7 Things You Should Know About Polycystic Ovary Syndrome

· May 3, 2017
Polycystic ovary syndrome is a disease where the sex hormones become severely imbalanced. This affects a women's reproductive health. Learn 7 important facts to understand this syndrome better in this article.

Polycystic ovary syndrome (PCOS) is a disease that affects women and is caused by a sex hormone imbalance.

It happens when the ovaries begin to produce more androgen than estrogen and progesterone. This interferes with the development and release of the egg during the menstrual cycle.

As a consequence, the woman has limited fertility. In addition, small pockets of fluid known as cysts develop.

Since this alters the ovulation process, it’s common for women who have PCOS to experience irregular menstruation, inflammation, and other symptoms that affect their quality of life.

In general, teenagers normally develop this syndrome. However, it’s also common in older women.

At first, PCOS doesn’t have any symptoms. However, over there are major symptoms that must be treated

Because of the consequences of the hormonal changes this syndrome causes, it’s essential that everyone know more about the disease.

In today’s article, we want to share 7 important facts to understand this syndrome better.

1. What is Polycystic Ovary Syndrome?

Polycystic ovary syndrome is a disease where the sex hormones become severely imbalanced. Naturally, this affects a women’s reproductive health.

In addition, it’s characterized by the formation of small cysts or follicles. These usually come with a thickening of the outer wall of the ovaries.

Do you want to know more? Read: What You Should Know Before Deciding to Remove Your Ovaries

2. What are the symptoms of PCOS?

As with other diseases, this syndrome doesn’t present any strong symptoms in the initial stages.

However, as it progresses, some signs raise suspicions about its presence.

Its most noticeable symptoms are:

  • The absence of a period after having had one or more normal periods during puberty.
  • Irregularities in menstruation.
  • Abnormal bleeding.
  • Excessive body hair growth.
  • Chronic acne on the face and back.
  • Changes in the texture of the skin.
  • Liver spots.
  • Difficulties in conceiving or infertility.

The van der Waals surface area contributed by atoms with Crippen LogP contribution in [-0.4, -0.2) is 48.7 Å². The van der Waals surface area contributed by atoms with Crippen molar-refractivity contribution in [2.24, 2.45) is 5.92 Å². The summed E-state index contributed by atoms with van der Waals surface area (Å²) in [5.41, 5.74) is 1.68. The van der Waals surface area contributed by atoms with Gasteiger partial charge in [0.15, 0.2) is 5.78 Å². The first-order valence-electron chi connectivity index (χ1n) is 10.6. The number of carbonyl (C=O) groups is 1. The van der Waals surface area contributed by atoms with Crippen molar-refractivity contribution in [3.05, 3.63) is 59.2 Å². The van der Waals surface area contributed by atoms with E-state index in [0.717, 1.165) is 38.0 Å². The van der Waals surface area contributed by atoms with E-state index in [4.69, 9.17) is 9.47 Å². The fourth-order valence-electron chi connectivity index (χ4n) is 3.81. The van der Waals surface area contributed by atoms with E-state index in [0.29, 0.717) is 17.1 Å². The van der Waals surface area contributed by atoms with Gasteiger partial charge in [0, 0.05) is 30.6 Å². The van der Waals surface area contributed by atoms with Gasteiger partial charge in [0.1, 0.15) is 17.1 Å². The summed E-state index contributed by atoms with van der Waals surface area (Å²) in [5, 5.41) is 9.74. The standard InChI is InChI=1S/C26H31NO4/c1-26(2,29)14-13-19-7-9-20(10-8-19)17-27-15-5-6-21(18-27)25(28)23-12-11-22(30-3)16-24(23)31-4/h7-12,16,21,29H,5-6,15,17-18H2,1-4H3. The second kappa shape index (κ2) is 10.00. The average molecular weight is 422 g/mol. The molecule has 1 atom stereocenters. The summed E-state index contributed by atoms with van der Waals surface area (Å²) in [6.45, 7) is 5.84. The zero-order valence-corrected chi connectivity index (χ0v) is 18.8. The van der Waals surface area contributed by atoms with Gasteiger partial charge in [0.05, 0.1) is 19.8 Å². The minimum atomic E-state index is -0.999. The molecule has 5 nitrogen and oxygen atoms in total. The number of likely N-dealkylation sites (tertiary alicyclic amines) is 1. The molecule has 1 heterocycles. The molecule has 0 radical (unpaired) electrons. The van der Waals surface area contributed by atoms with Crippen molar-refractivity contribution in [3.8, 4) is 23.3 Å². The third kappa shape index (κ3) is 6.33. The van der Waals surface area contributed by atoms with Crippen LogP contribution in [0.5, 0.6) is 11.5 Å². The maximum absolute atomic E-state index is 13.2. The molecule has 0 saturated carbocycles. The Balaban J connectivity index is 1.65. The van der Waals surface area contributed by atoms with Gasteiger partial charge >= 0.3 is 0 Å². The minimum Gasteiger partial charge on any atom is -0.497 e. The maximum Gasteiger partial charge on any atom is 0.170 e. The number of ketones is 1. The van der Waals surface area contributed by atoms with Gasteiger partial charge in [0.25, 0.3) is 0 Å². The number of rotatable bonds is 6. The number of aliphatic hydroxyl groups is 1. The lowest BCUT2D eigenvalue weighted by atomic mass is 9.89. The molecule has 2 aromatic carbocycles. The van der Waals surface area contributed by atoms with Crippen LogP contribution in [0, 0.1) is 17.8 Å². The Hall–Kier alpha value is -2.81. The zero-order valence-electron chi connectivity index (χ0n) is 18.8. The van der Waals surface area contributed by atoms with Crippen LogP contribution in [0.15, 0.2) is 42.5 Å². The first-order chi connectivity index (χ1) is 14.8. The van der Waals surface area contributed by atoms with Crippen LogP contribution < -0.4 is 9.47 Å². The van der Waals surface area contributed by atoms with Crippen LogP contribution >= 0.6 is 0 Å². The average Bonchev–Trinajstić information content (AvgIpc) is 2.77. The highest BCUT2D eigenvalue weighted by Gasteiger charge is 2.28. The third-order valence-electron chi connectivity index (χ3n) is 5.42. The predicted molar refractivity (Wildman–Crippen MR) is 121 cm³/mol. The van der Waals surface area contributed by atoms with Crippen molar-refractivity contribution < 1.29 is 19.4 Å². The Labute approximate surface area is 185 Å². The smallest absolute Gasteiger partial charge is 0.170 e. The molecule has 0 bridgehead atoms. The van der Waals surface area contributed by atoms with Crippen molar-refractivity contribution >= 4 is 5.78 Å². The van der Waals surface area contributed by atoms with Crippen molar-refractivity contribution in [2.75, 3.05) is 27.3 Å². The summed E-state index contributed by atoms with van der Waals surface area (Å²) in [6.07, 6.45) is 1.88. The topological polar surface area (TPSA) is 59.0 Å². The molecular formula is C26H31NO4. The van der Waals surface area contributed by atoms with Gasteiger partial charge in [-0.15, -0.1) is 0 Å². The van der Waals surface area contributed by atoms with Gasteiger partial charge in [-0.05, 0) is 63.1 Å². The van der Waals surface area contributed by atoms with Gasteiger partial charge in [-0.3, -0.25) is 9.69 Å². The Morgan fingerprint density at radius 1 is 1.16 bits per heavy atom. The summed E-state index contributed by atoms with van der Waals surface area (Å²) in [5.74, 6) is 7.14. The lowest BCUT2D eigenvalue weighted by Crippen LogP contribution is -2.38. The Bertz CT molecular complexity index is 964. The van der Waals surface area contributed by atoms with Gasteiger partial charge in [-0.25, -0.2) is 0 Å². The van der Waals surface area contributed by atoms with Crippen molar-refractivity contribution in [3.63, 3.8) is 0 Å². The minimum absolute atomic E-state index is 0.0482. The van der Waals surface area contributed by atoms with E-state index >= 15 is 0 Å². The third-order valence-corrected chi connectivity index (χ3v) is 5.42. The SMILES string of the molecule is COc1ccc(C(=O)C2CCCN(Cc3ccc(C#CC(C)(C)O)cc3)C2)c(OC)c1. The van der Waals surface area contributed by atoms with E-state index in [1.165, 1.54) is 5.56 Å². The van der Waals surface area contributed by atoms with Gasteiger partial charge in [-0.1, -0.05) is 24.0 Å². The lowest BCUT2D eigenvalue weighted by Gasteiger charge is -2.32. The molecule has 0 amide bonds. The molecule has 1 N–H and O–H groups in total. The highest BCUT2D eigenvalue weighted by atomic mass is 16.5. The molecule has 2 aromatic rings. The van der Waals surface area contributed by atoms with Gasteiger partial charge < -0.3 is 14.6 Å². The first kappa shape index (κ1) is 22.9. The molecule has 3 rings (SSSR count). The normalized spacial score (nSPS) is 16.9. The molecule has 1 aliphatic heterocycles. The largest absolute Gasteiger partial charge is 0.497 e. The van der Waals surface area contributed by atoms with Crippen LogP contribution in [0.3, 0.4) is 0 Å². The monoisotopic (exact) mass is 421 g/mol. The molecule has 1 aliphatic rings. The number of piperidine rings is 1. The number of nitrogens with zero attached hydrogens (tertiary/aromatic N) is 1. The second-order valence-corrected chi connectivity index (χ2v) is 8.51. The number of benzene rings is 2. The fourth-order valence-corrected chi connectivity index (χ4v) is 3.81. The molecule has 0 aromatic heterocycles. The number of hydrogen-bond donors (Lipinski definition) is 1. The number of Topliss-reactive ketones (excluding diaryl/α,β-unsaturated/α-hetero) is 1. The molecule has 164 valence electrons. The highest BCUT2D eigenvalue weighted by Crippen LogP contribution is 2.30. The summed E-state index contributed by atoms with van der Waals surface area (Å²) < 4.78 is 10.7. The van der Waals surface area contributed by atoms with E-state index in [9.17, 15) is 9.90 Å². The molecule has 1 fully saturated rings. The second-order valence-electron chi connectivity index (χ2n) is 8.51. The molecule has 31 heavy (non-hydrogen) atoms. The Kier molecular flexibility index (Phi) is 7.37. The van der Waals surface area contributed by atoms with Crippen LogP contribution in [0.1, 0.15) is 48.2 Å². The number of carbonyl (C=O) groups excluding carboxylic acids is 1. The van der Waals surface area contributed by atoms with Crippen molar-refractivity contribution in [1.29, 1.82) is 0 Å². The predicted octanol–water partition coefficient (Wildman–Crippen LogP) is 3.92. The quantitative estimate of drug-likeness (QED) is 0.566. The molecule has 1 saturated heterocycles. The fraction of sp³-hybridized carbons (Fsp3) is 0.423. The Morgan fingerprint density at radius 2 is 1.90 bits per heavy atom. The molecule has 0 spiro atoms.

• Weight gain.
  • Excessive hair loss.
  • Deepening voice.
  • Changes in breast size.

3. What are the causes of PCOS?

Ovario Poliquístico

Changes in hormone levels cause this disease. They interfere with the release of eggs from the ovaries.

Furthermore, genetic factors also play a role. However, external conditions such as pollution and diet may also play a part.

Overall, the most affected hormones are:

  • Estrogen
  • Progesterone
  • Androgen

4. It increases the risk of ovarian cancer

Although the cysts that women develop due to this condition are benign, their presence and the hormonal alterations they create may increase your risk of ovarian cancer.

This is because the hormonal imbalance prevents the endometrium from shedding. Over time, this generates changes in its cellular activity.

5. It also increases the risk of metabolic syndrome

Otros síndromes relacionados con la obesidad

Imbalances in sex hormone activity can directly interfere with metabolic processes. As a consequence, they may  lead to some health disorders.

In general, these diseases include:

  • High blood pressure
  • Hypocholesterolemia
  • Obesity
  • Diabetes
  • High triglyceride levels

6. PCOS doesn’t always cause infertility

It’s true that this syndrome does make some women infertile. However, not all women experience this despite the ovulation difficulties they have.

Unlike women who experience normal ovulation, patients with polycystic ovarian syndrome ovulate unpredictably. Hence, they have fewer opportunities to conceive.

However, timely and appropriate treatment can promote ovulation to increase the chances of getting pregnant.

7. It’s not always necessary to remove cysts

Cómo se detectan los quistes ováricos

Most women with this disease think they will have to undergo surgery to the remove cysts from the ovaries.

However, this is not necessarily the case. Most cysts ovulate, mature, or don’t grow.

The follicles almost always look like a “pearl necklace” on an ultrasound. However, they present no real danger, although it seems alarming.

Although the cyst will obviously influence hormonal and menstrual activity, it can be kept under control with other types of treatment.

Controlling this disease varies depending on each patient, based on the severity and impact of the hormonal imbalance.

After being diagnosed with the disease, patients should have is continuous medical check-ups to avoid complications.

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